Any Virginia motorcycle rider will tell you where to go if you want to learn how to ride: A community college.
Central Virginia Community College, one of the oldest motorcycle safety programs in the commonwealth celebrated its 25th anniversary today.
There's actually a little history lesson here: Around 30 years ago, the state of Virginia passed a law that attempted to standardize the way motorcycle safety classes were taught outside of the DMV.
The biggest beneficiaries: the riders.
On a beautiful Saturday on the campus of Central Virginia Community College, the roars of bikes were loud.
Dennis Phillips has taught the CVCC class for all 25 years.
"They want to learn how to ride a motorcycle, this is the easiest way to do it," he said.
Phillips says he's always amazed at the growing number of people who just want to ride.
"It's grown quite a bit, and it continues to grow. It's just amazing that year after year you have more people coming in to take the courses," said Scott.
Even motorcycle dealers like Jason Jennings say when they get a first time rider in the shop, the response is pretty much automated, "Go take the course, that's the first thing we recommend always," said Jennings.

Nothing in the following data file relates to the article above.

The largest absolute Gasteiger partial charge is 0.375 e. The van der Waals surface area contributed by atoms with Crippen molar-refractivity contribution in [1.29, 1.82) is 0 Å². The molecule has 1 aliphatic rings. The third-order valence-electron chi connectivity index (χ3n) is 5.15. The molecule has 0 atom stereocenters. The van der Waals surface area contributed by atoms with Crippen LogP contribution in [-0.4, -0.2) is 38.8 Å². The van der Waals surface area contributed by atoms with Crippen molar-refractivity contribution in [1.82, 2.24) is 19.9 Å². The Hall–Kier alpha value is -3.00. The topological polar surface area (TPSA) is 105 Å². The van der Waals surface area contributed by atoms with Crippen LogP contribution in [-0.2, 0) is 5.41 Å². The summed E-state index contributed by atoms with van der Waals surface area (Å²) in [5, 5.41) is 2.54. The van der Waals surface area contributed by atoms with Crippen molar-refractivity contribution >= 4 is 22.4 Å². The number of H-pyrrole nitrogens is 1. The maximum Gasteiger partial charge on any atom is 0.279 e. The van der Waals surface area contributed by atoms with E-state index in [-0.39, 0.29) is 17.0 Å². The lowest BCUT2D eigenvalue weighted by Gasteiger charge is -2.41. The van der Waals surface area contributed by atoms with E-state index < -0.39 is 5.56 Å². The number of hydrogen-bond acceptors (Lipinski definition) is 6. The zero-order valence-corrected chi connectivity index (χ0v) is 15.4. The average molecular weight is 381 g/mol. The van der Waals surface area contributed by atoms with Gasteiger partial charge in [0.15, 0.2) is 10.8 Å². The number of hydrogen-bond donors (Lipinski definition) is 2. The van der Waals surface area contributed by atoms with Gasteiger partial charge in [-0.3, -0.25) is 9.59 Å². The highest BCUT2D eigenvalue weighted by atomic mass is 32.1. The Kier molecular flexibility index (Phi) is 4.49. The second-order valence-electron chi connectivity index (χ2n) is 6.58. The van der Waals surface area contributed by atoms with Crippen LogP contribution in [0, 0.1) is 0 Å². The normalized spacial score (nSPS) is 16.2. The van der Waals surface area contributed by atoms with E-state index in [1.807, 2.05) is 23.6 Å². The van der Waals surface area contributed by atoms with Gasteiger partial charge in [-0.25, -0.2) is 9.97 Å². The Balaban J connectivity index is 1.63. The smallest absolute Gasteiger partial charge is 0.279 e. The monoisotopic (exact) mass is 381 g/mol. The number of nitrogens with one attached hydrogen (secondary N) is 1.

When you think of college you think students in their early 20's.
But the face of who's taking this class is changing; getting a little older.
Matthew Clark took a 30 year hiatus from riding. Around the water-cooler one day, he said he wanted to ride again.
"I was talking to them about getting a bike and they suggested highly to take the course and there's probably a dozen people at work that took it already," Clark said.
72-year-old Raylene Scott retired from her job in Northern Virginia and moved to Bedford.
So close to the Blue Ridge Parkway Scott, "Took the CVCC course, and bought a harley and life has been so incredible since."
After 25 years, Dennis Phillips and his team of instructors have seen a lot of these stories.
Because of him, his students have a lot of stories to tell